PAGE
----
Gone West: Betty Skelton Erde | Aero-News Network
Aero-News Network
RSS icon RSS feed
podcast icon MP3 podcast
Subscribe Aero-News e-mail Newsletter Subscribe

** Airborne 11.21.14 ** HD iPad-Friendly -- Airborne 11.21.14 **
** Airborne 11.19.14 ** HD iPad-Friendly -- Airborne 11.19.14 **
** Airborne 11.17.14 ** HD iPad-Friendly -- Airborne 11.17.14 **

Sat, Sep 03, 2011

Gone West: Betty Skelton Erde

One Of The Pioneer Women In Aviation

News has come in to ANN that Betty Skelton Erde, known as one of the pioneer women in aviation, passed away in Florida Wednesday. She was 86 years old.

Betty Skelton Erde's Pitts Special Courtesy Wikipedia, Credit User FlugKerl2

Erde, a resident of Winter Park, Florida, was born in Pensacola, FL in 1926. According to Wikipedia, she set 17 aviation and automobile records and was credited with opening doors for women in aviation and the automotive world, as well as astronautics and advertising.

She became interested in flying in part because of the proximity of her childhood home to the Naval Air Station in Pensacola. She soloed a Taylorcraft which belonged to Naval Ensign Kenneth Wright at the age of 12, and earned her pilot's licence at the age of 16. She worked as a night clerk for Eastern Airlines just out of high school, which allowed her to rent and fly airplanes during the day. She went on to earn single and multi-engine land and sea plane ratings, as well as commercial and CFI tickets. She joined the CAP shortly after its formation.

She learned basic aerobatics from Clem Whittenneck in a borrowed Fairchild PT-19, and became well known on the aerobatic circuit. She became the first U.S. Female Aerobatic Champion in 1948, often flying with her pet Chihuahua Little Tinker sitting in her lap. Her Pitts Special 'Lil Stinker is on display at the Smithsonian's Udvar-Hazy Center at Dulles Airport near Washington, DC.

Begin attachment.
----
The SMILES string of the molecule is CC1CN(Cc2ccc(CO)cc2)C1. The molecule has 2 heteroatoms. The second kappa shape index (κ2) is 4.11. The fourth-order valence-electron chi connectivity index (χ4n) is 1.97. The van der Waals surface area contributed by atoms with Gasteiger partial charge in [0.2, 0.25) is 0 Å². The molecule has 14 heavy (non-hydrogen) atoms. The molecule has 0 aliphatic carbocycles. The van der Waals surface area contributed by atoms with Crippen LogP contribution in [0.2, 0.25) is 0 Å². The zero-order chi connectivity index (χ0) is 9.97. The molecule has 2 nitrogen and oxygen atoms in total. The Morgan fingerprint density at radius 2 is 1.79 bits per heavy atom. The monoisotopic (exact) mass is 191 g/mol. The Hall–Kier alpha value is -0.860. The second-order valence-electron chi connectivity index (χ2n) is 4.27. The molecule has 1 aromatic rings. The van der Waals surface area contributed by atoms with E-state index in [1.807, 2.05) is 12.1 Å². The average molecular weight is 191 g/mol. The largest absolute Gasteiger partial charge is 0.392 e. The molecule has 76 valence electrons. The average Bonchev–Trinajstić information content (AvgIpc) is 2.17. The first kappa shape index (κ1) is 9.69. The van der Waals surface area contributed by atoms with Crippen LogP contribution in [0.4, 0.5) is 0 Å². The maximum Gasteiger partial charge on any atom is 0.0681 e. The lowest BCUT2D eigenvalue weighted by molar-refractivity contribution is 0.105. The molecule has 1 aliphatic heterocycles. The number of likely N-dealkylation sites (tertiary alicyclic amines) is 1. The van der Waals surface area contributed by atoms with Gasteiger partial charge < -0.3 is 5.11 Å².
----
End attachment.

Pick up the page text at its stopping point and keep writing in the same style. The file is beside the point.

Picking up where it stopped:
Erde set the world light plane altitude record of 25,763 feet in a Piper Cub in 1949, and broke that record two years later, flying to 29,050 feet ... also in a Cub. She set a world speed record for piston engine aircraft, flying a P-51 Mustang over a 3 kilometer course at an average speed of 421.6 mph. The National Aviation Hall of Fame reports that "Betty earned a total of four Feminine World Land Speed Records and set a transcontinental speed record. She competed in races across the Andes mountains in South America."

She had been married to Hollywood director and Navy veteran Donald Frankman in 1965. After his death in 2001, she re-married Dr. Allen Erde in 2005.

FMI: http://en.wikipedia.org/wiki/Betty_Skelton_Erde

Advertisement

More News

Airborne 11.21.14: AEA's 3Q/14 Report, Fantasy Of Flight, Modernizing The NAS

Also: Holland Wants Gold, FAA Strangling UAVs?, RAF WWII Trainer For Sale, Bf109s Live, Georgia v Aerospace Engineers The Aircraft Electronics Association has released its third-qu>[...]

Aero-News: Quote Of The Day (11.24.14)

“The NASA Student Launch – now in its 15th year – has engaged hundreds of students and educators in real-world scenarios that solve complex engineering challenges>[...]

Aero-TV: GOGO Business Aviation -- Communicating at the Speed of Flight

Airborne Communications Are One Of The Strengths Of Business Aviation At NBAA2014 ANN CEO and Editor-In-Chief, Jim Campbell, checked in on the world of airborne communication. Ther>[...]

Aero-News: Quote Of The Day (11.23.14)

"Reaching this stage that we call ATLO is a critical milestone. This is a very satisfying point of the mission as we transition from many teams working on their individual elements>[...]

R44 Helicopters Show Up In Iran

Reportedly Purchased Through 'Dealers' Despite Embargo An Iranian company has acquired four Robinson R44 helicopters despite international trade sanctions against that country due >[...]

blog comments powered by Disqus



Advertisement

Advertisement

Podcasts

Advertisement

© 2007 - 2014 Web Development & Design by Pauli Systems, LC